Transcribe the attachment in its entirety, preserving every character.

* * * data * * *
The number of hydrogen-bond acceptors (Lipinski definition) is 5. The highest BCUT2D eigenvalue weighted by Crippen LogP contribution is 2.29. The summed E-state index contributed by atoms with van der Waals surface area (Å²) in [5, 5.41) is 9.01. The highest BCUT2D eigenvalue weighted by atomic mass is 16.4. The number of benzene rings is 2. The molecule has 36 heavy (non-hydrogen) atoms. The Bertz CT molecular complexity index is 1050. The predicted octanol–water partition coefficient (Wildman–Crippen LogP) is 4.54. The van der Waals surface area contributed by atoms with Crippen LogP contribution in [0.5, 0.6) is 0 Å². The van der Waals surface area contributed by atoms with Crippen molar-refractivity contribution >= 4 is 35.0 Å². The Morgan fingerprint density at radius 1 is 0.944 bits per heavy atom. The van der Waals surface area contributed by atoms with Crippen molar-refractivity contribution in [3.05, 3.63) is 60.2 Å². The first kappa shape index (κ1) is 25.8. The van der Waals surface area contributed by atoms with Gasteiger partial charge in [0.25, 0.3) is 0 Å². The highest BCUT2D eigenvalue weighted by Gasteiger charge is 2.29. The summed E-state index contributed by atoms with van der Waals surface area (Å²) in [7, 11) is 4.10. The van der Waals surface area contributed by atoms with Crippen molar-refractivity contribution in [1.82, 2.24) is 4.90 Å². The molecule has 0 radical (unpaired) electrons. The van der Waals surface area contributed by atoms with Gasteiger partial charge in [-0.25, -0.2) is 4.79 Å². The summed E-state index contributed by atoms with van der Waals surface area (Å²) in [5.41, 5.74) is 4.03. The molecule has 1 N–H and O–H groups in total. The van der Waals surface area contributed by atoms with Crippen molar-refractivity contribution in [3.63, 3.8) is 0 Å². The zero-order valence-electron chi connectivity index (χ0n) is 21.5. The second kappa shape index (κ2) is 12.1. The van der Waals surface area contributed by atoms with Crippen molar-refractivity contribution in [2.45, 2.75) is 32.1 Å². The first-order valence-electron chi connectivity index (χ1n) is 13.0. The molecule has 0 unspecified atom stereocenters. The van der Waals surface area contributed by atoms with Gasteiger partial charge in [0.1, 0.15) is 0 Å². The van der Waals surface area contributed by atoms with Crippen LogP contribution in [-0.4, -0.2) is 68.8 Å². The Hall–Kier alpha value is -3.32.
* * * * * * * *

The number of hydrogen-bond acceptors (Lipinski definition) is 5. The highest BCUT2D eigenvalue weighted by Crippen LogP contribution is 2.29. The summed E-state index contributed by atoms with van der Waals surface area (Å²) in [5, 5.41) is 9.01. The highest BCUT2D eigenvalue weighted by atomic mass is 16.4. The number of benzene rings is 2. The molecule has 36 heavy (non-hydrogen) atoms. The Bertz CT molecular complexity index is 1050. The predicted octanol–water partition coefficient (Wildman–Crippen LogP) is 4.54. The van der Waals surface area contributed by atoms with Crippen LogP contribution in [0.5, 0.6) is 0 Å². The van der Waals surface area contributed by atoms with Crippen molar-refractivity contribution >= 4 is 35.0 Å². The Morgan fingerprint density at radius 1 is 0.944 bits per heavy atom. The van der Waals surface area contributed by atoms with Crippen molar-refractivity contribution in [3.05, 3.63) is 60.2 Å². The first kappa shape index (κ1) is 25.8. The van der Waals surface area contributed by atoms with Gasteiger partial charge in [0.25, 0.3) is 0 Å². The highest BCUT2D eigenvalue weighted by Gasteiger charge is 2.29. The summed E-state index contributed by atoms with van der Waals surface area (Å²) in [7, 11) is 4.10. The van der Waals surface area contributed by atoms with Crippen molar-refractivity contribution in [1.82, 2.24) is 4.90 Å². The molecule has 0 radical (unpaired) electrons. The van der Waals surface area contributed by atoms with Gasteiger partial charge in [-0.25, -0.2) is 4.79 Å². The summed E-state index contributed by atoms with van der Waals surface area (Å²) in [5.41, 5.74) is 4.03. The molecule has 1 N–H and O–H groups in total. The van der Waals surface area contributed by atoms with Crippen molar-refractivity contribution in [3.63, 3.8) is 0 Å². The zero-order valence-electron chi connectivity index (χ0n) is 21.5. The second kappa shape index (κ2) is 12.1. The van der Waals surface area contributed by atoms with Crippen molar-refractivity contribution in [2.45, 2.75) is 32.1 Å². The first-order valence-electron chi connectivity index (χ1n) is 13.0. The molecule has 0 unspecified atom stereocenters. The van der Waals surface area contributed by atoms with Gasteiger partial charge in [0.1, 0.15) is 0 Å². The van der Waals surface area contributed by atoms with Crippen LogP contribution in [-0.4, -0.2) is 68.8 Å². The Hall–Kier alpha value is -3.32.